http://creativepropertyuk.co.uk/author/bigseantouraustin/ At one level Taylor Swift’s split with Spotify is the story of ongoing upheavals in the music industry and one artist’s approach to contain the impact. At another, it is symptomatic of a struggle for the relationship with the end customer that is going on across much of B2C.
buy prednisone in usa Those who create/ manufacture/ produce are increasingly at odds with those who distribute/ bring to market /sell. And the questions in this burgeoning battle are the same in the music industry as they are between food brands and supermarkets for example or between Amazon and book publishers: who owns the most valuable part of the relationship, and to what extent should the other part compromise their margin?
The value gets actualised through whoever touches the customer last.
generic prednisone no prescription Creators will always believe that the idea does not exist without them. Perfectly valid argument. But as distributors gather more data about consumers, gain greater and greater footprints and as the channels they control become ubiquitous, many are increasingly of the view that the idea won’t sell without them. The dilemma – where does the value get actualised? The answer, as Christine Arden says, is now whoever touches the customer last.
Does access decrease value?
Increasingly, the price of greater access is the commoditising of the value of the idea – or at the very least, pressure to make the idea more and more available (whether it is as a product or indeed any other form) by making it cheaper. Chris Anderson once said that technology marches towards free. I wonder whether access does the same. Is that the price of fame if you’re a brand? That, in most cases, as you go wider and further, you must also become less valuable in order for the take-up model to work for those who are distributing?
Spotify made Taylor Swift’s music more available – but at a price that Swift now deems unacceptable. That price is more than the pirated price – free – and presumably less than what Swift makes from album sales. But as David Holmes noted in this article in The Guardian, “She is one of the few artists today who can really drive sales and not just streams … I think you could count on one hand the number of artists that could pull this off and remain popular – as digital download sales are in freefall. I do think eventually every artist is going to have to be on a streaming service … Over time, if artists want their music to be heard in any meaningful way, they need to be on a streaming service.”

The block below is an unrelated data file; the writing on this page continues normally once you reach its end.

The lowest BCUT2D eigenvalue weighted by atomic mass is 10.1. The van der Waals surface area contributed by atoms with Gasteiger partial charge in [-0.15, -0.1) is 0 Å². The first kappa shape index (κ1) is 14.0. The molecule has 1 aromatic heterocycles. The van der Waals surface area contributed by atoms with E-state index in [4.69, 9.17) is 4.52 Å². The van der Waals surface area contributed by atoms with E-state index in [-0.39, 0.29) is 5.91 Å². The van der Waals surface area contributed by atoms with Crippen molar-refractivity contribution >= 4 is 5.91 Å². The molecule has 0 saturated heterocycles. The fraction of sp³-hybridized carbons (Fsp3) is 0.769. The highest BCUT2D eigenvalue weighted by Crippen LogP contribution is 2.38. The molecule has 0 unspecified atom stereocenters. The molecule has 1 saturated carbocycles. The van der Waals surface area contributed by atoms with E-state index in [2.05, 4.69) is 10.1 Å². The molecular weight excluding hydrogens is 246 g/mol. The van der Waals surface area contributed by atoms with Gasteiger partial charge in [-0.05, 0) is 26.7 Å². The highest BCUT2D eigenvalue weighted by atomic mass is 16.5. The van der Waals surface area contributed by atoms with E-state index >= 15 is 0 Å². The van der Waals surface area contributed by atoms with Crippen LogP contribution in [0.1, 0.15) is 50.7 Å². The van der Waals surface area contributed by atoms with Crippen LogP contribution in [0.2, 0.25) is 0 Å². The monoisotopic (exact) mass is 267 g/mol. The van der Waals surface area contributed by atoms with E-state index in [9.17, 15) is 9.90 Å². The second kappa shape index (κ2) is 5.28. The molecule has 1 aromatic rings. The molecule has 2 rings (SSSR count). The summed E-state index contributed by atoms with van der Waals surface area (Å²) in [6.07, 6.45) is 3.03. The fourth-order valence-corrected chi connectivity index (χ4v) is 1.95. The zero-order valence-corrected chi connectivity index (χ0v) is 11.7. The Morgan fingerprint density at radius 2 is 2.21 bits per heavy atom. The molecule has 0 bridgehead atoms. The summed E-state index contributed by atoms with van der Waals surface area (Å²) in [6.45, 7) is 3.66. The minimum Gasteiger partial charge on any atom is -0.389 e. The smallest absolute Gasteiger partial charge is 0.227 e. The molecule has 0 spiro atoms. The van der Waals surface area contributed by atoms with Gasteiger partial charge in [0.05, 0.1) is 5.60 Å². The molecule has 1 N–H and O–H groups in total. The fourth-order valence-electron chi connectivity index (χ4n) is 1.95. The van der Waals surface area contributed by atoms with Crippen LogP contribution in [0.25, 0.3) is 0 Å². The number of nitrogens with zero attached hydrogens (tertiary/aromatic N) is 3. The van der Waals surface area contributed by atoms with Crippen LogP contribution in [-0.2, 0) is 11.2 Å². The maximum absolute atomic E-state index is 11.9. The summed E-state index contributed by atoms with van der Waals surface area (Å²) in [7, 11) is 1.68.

If Holmes is right, the future looks like more and more artists competing for listens on globally streams that may (look to) pay them less and less (as the competition to be heard intensifies).
Finding the sweet spot
It makes for an increasing balancing act in my view – the sweet spot between a brand that consumers know and value and a brand that is spread too thin with margins it considers unviable, disrespectful even; margins that in essence make it next to impossible to continue to invest and therefore condemn a brand to spiral out unless it can find enough critical mass to overcome the margin deficit and somehow pull out of the dive. This won’t be Taylor Swift’s problem – but it is an ongoing issue for many brands, particularly those that are looking to establish footprint.
It raises an interesting question doesn’t it for those looking at whether to scale or contain. “How popular can our brand afford to be?” Will the margin you retain by having more control compensate for the volume you achieve by partnering with another party with global reach?